The amendment made by Sen. Jeff Partridge, R-Rapid City, rubbed Rep. Larry Rhoden wrong — very wrong — Monday during the Legislature’s special session on nonmeandered waters that lay above private land.
Partridge changed the sunset date to June 30, 2018. Rhoden, R-Union Center, had steered the Legislature’s task force on nonmeandered waters to July 1, 2021, in its June 2 final draft legislation.
The House of Representatives initially rejected the Senate version of HB 1001. That sent Senate Republicans upstairs to room 414. There they spent a long time behind the closed doors of their private caucus Monday evening. When they came out, they hadn’t budged.
The House-Senate conference committee assembled with Rhoden and Partridge the last to arrive. Rhoden’s face showed his feelings. He didn’t relent. The six negotiators acted on the motion from House Democratic leader Spencer Hawley of Brookings that the two chambers accept the Senate amendment.
When the conference roll call reached Rhoden, he voted nay. The conference report came out 5-1. When the House voted to accept the Senate version, Rhoden once again voted nay. An hour later, he was spotted just inside the doorway of the governor’s operations suite, making the case about something to Lt. Gov. Matt Michels, who had presided over the Senate’s proceedings Monday.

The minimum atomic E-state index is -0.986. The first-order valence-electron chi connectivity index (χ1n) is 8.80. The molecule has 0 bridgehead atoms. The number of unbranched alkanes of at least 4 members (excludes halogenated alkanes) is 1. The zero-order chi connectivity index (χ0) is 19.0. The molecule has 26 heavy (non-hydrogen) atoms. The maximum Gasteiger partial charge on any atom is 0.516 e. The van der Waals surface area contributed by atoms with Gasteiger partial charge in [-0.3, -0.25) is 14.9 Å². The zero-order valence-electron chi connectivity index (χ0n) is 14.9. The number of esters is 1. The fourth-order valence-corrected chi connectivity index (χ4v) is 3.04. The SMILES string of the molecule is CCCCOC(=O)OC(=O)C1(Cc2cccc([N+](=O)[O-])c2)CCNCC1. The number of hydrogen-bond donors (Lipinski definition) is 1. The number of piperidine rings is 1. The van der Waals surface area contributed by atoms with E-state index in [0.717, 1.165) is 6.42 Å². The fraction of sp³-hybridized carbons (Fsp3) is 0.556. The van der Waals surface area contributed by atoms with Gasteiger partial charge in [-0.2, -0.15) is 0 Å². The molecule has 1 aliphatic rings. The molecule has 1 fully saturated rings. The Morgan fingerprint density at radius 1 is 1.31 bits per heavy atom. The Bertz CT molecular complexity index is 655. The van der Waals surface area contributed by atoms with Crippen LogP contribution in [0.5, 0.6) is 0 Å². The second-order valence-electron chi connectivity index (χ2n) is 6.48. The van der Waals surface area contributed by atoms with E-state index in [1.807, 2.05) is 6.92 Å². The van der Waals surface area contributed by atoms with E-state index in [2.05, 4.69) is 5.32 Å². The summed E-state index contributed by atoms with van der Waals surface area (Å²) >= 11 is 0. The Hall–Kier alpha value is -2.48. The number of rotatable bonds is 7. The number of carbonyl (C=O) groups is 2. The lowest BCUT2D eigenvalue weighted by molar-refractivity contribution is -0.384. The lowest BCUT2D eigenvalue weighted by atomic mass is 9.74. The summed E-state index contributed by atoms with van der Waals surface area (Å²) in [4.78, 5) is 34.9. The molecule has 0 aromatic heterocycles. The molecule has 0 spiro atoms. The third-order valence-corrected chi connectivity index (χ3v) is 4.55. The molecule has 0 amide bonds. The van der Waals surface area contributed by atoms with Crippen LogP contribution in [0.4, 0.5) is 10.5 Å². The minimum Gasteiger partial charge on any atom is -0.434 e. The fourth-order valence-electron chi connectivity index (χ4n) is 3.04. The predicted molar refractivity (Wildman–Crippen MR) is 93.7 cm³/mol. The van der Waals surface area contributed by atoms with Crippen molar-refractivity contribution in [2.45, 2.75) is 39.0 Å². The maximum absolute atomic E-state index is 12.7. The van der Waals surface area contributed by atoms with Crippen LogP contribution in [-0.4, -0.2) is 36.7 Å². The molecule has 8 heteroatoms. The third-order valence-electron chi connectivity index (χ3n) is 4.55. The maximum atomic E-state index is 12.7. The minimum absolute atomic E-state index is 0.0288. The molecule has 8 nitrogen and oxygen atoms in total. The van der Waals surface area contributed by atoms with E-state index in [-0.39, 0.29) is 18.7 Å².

What the Partridge amendment accomplished was this: The Legislature now will have to act in the 2018 regular session, or in some type of special session, on the nonmeandered-waters issue, before the sun sets June 30 of next year.
The task force of 15 legislators, on which Rhoden served but Partridge did not, had carefully put together draft legislation during the past eight weeks. The draft included the requirement that the state Game, Fish and Parks Department deliver a report on its progress in negotiating for public access.
The GFP report is due no earlier than April 1, 2019, and no later than June 1, 2019, to the Legislture’s Executive Board. The legislation also requires the board must hold at least one public hearing in 2019 after receiving GFP’s report. Those requirements remained as Gov. Dennis Daugaard signed the legislation into law Monday night. The measure took effect immediately because it carried an emergency clause.
One veteran lobbyist carefully asked Monday night, as the Senate was proceeding through the roll call on final passage, whether there might have been more to the matter. The lobbyist suggested that perhaps it was a quiet revolt by the Senate Republican moderates who didn’t support Sen. Brock Greenfield, R-Clark, for the top post of Senate president pro tem, the No. 2 presiding officer.
Greenfield seemed to equivocate, just a bit, during the discussion of the Partridge amendment. Partridge declined to respond when Greenfield wondered whether a 2019 sunset might be acceptable. The Partridge amendment for 2018 passed 29-4. Among the ayes was Greenfield.
The reason Partridge gave for the amendment was the Senate’s turnover. He said 2018 was the only year that would work because the Senate’s membership changes by about one-third every two years. He wanted the same Legislature to decide what to put into place permanently
The House rejected a similar amendment from Rep. Nancy York, R-Watertown. In the end Partridge, York and their forces prevailed. The Legislature will be arguing the matter again in the 2018 session.